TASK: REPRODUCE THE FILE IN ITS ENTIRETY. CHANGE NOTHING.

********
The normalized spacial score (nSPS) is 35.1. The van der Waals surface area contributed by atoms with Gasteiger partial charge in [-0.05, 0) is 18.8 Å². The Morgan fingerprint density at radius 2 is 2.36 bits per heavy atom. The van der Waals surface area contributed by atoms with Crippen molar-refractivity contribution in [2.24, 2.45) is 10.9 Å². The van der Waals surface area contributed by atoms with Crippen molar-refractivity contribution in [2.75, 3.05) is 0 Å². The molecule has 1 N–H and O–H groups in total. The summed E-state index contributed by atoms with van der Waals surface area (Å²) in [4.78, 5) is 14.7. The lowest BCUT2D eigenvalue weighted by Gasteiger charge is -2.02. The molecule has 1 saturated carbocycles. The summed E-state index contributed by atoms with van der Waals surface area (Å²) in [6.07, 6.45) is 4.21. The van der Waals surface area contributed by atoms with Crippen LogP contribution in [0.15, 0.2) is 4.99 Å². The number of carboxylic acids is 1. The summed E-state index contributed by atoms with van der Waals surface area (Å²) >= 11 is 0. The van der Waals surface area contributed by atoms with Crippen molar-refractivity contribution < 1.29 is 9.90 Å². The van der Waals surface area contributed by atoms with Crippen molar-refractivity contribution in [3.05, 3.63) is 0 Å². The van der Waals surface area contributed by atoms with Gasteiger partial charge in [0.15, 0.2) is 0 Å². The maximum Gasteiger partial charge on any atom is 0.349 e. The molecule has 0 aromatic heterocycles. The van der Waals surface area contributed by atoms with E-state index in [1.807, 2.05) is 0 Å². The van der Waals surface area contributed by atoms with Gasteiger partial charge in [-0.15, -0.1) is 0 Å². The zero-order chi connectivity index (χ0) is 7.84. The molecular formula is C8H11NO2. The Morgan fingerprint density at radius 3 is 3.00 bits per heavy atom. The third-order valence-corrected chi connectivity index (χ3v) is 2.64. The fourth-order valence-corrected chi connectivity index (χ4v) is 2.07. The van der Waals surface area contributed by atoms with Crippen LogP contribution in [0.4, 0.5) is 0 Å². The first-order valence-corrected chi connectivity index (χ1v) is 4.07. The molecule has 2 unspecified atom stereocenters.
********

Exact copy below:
The normalized spacial score (nSPS) is 35.1. The van der Waals surface area contributed by atoms with Gasteiger partial charge in [-0.05, 0) is 18.8 Å². The Morgan fingerprint density at radius 2 is 2.36 bits per heavy atom. The van der Waals surface area contributed by atoms with Crippen molar-refractivity contribution in [2.24, 2.45) is 10.9 Å². The van der Waals surface area contributed by atoms with Crippen molar-refractivity contribution in [2.75, 3.05) is 0 Å². The molecule has 1 N–H and O–H groups in total. The summed E-state index contributed by atoms with van der Waals surface area (Å²) in [4.78, 5) is 14.7. The lowest BCUT2D eigenvalue weighted by Gasteiger charge is -2.02. The molecule has 1 saturated carbocycles. The summed E-state index contributed by atoms with van der Waals surface area (Å²) in [6.07, 6.45) is 4.21. The van der Waals surface area contributed by atoms with Crippen LogP contribution in [0.15, 0.2) is 4.99 Å². The number of carboxylic acids is 1. The summed E-state index contributed by atoms with van der Waals surface area (Å²) >= 11 is 0. The van der Waals surface area contributed by atoms with Crippen molar-refractivity contribution < 1.29 is 9.90 Å². The van der Waals surface area contributed by atoms with Crippen molar-refractivity contribution in [3.05, 3.63) is 0 Å². The van der Waals surface area contributed by atoms with Gasteiger partial charge in [0.15, 0.2) is 0 Å². The maximum Gasteiger partial charge on any atom is 0.349 e. The molecule has 0 aromatic heterocycles. The van der Waals surface area contributed by atoms with E-state index in [1.807, 2.05) is 0 Å². The van der Waals surface area contributed by atoms with Gasteiger partial charge in [-0.15, -0.1) is 0 Å². The zero-order chi connectivity index (χ0) is 7.84. The molecular formula is C8H11NO2. The Morgan fingerprint density at radius 3 is 3.00 bits per heavy atom. The third-order valence-corrected chi connectivity index (χ3v) is 2.64. The fourth-order valence-corrected chi connectivity index (χ4v) is 2.07. The van der Waals surface area contributed by atoms with Crippen LogP contribution in [0.4, 0.5) is 0 Å². The first-order valence-corrected chi connectivity index (χ1v) is 4.07. The molecule has 2 unspecified atom stereocenters.